Interview with Michelle Marvig – Travelrite International Tour Leader
What inspired you to get into patchwork and quilting?
I had always been happy stitching garments and toys. But in 1991 my parents and I opened a shop in Mudgee, NSW, and incorporated patchwork fabric. It did not sell well, as we had no samples made from the fabrics. I did not live in Mudgee, but worked from home with two small children making garment samples, cushion and toys for the shop. So I went along to my local store to learn how to make a Log Cabin quilt to sell the fabrics that we had in the shop. And I was hooked from the very first quilt top. It was made by a sewing machine and I loved all the gadgets, the rotary cutter, rulers and mats that made life so much faster and easier than working by hand. That was 25 years ago and hundreds of quilts later, I still can’t stitch fast enough to make everything in my manic brain.
What can our travellers expect on the upcoming tours?
Fun and friendship from like-minded quilters. We always explore the tourist highlights of a location, plus the quilt or textile highlight of an area, and just a little bit of shopping (understatement)! I travel with luggage scales to help us distribute weight before our flights.
Depending on the tour we will visit quilt museums, quilt shows, quilt shops, visit stunning locations and eat at fabulous places. I also include two stitching projects in every tour that we do. The first is a smaller project on the land tours that the customers can keep as a monento. I provide all the fabric, etc that they need. The passengers just need to bring needles, threads and pins. The second is an embroidery design block for them to stitch, pertinent to location of the tour. At the end of the tour we collect the blocks from those that wish to participate and hold a “Block Lotto”at the farewell dinner. The stitchery block has now become a very competitive challenge to some of our girls, and it is a lot of fun to see the end results.
What are your favourite things to do when touring and while cruising?
When Travelrite asked me about doing a cruise, I honestly did not know how I would go, but have to say I love them! Cruising allows us to unpack once and explore the different destinations, while sewing in between. The Craft Fair at Sea gives us the ability to use sewing machines in one workshop, so we can get more done. But once class has finished you have so many different areas on the ship to meet up with the girls and sit and stitch, or coffee and cake outside of class times. And the live shows at night are fabulous.
Regardless of which type of tour we are doing, we always visit quilt or textile shops. My favourite thing is to help the customers pick fabrics and projects, maybe pushing them outside their normal comfort zone of choices. And, as I type this, I realise that I also love the teaching aspect of the tours. The first Inside Passage of Alaska Cruise that we did I taught American Hand Piecing with templates, and using a circular block. Most people had not completed anything using this technique, or this complicated, but it started new love affairs for a different style of stitching.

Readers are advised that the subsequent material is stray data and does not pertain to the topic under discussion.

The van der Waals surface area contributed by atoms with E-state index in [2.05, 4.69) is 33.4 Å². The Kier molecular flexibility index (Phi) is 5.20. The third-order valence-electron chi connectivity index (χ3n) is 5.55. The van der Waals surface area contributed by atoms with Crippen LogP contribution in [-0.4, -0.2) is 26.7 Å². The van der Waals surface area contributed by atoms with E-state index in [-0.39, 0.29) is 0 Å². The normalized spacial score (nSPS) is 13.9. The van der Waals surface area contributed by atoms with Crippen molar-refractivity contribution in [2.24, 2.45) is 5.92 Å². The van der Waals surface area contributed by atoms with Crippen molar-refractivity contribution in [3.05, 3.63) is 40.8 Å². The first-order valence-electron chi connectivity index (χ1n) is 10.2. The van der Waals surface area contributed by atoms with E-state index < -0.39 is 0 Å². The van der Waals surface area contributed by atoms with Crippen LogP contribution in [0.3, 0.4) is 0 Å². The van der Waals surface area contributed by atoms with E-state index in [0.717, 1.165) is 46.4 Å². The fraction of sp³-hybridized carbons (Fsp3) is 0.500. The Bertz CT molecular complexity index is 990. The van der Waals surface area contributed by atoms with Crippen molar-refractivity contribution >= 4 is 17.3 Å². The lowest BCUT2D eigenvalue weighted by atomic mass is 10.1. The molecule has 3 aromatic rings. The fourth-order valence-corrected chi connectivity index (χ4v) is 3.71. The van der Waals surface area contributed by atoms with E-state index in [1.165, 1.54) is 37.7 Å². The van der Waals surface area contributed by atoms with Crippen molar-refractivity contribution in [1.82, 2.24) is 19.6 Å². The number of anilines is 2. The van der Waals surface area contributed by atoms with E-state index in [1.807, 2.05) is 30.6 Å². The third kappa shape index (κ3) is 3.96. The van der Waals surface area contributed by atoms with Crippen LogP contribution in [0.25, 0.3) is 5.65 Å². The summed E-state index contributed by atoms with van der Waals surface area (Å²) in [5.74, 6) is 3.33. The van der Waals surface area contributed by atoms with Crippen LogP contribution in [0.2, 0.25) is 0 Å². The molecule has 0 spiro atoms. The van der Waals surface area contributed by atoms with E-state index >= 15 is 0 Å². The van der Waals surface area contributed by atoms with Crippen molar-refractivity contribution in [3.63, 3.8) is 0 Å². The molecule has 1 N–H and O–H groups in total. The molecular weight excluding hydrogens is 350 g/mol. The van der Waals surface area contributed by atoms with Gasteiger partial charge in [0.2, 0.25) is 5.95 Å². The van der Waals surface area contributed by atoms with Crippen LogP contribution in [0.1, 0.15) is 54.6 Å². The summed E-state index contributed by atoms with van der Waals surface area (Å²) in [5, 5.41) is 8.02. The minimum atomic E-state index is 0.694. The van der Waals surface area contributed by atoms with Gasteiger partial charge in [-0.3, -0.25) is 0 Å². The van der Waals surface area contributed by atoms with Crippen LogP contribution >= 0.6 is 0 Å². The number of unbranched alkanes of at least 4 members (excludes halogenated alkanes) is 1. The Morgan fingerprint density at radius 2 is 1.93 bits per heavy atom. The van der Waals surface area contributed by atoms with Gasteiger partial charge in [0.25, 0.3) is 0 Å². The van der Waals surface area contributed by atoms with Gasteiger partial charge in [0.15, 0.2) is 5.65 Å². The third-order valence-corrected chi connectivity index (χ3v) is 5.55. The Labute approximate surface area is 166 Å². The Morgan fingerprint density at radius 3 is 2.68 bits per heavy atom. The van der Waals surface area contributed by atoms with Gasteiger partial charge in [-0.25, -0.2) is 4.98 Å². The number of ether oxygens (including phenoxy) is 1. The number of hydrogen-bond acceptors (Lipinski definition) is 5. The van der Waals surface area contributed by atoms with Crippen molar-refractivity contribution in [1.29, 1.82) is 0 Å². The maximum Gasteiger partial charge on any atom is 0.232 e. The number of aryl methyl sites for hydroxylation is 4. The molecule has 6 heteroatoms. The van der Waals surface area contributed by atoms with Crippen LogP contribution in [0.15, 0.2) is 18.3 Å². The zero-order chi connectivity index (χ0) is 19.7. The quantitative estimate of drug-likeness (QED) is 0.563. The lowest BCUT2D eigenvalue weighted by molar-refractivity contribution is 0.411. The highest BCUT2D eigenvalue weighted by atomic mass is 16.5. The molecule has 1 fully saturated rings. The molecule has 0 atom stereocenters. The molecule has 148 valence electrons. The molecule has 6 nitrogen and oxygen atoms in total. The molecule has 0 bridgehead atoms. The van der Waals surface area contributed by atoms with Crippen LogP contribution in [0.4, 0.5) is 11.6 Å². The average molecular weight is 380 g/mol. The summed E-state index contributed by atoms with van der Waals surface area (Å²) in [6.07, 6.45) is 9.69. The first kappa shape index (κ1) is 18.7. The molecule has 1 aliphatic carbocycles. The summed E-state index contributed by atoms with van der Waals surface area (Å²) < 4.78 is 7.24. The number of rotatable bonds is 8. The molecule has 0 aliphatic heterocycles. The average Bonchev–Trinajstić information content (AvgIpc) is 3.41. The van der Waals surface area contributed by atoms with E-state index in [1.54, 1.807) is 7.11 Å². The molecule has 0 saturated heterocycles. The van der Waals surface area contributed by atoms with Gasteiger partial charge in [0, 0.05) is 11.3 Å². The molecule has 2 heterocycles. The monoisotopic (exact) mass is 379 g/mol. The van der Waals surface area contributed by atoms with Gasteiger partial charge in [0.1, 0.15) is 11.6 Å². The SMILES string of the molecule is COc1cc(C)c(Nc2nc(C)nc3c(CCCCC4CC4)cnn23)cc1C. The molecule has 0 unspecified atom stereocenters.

What aspects of your craft do you find the most challenging, and the most satisfying?
The most satisfying is definitely the teaching and being part of the whole process of making a quilt from purchasing the fabric to end product. Margaret from WA came along on one of our tours to Europe armed with a pattern that she wanted to make. She found a vintage toile in the flea markets in Paris, and we picked up other fabrics as travelled, but especially at the Birmingham Quilt Show. Margaret has finished the quilt and sent photos and loves it, as do I . The quilt has so many memories of our trip.
The most challenging would be when making luggage weight for flights!!!!!!!!!! Quilters are shoppers.
What do you love about travelling?
Exploring new destinations, new food and making new friends. We found the Chihuly Garden and Glass in Seattle by accident and it was fabulous! One year we stayed in Colmar, France and the hotel had a Michelin Star restaurant on site – wow! The memories made in each destination are richer for sharing with fellow quilters. You never know what unexpected pleasures we will encounter.
What were the highlights from the last tours you led with Travelrite International?
I have been busy and lead three tour in the last 6 months. Our tour to Houston last October went via Canada, which was stunning . It was my first time in Canada and High Tea at Lake Louise was icing on the cake. All of Canada was beautiful, but Banff and Lake Louise were special. We saw a bear and fox from the bus while were driving around. I never tire of seeing the biggest quilt show in the world, Houston. The variety of quilts on display, the vintage quilts available for purchase and the show and tell back the hotel at the end of the day is fantastic.
I also lead a tour to Japan in November. It is autumn at this time and the colour of the leaves at the Hida Village, Takayama and the garden at Kanazawa were stunning. Inspirational colour and texture for future projects. But a highlight of this tour would have been sitting on the floor in a small, traditional restaurant in Takayama eating Hida Beef cooked on a magnolia leaf on a small BBQ burner at the table. Very traditional, very tasty and lots of fun. This travel thing is not good for my waistline. And it is the unexpected experiences that enrich the whole tour. Like the hexagon lessons on a Shinkansen fast train between cities in Japan!
Michelle Marvig is leading multiple Patchwork and Quilting Tours for Travelrite International in 2016 and 2017. For full details click on the links below.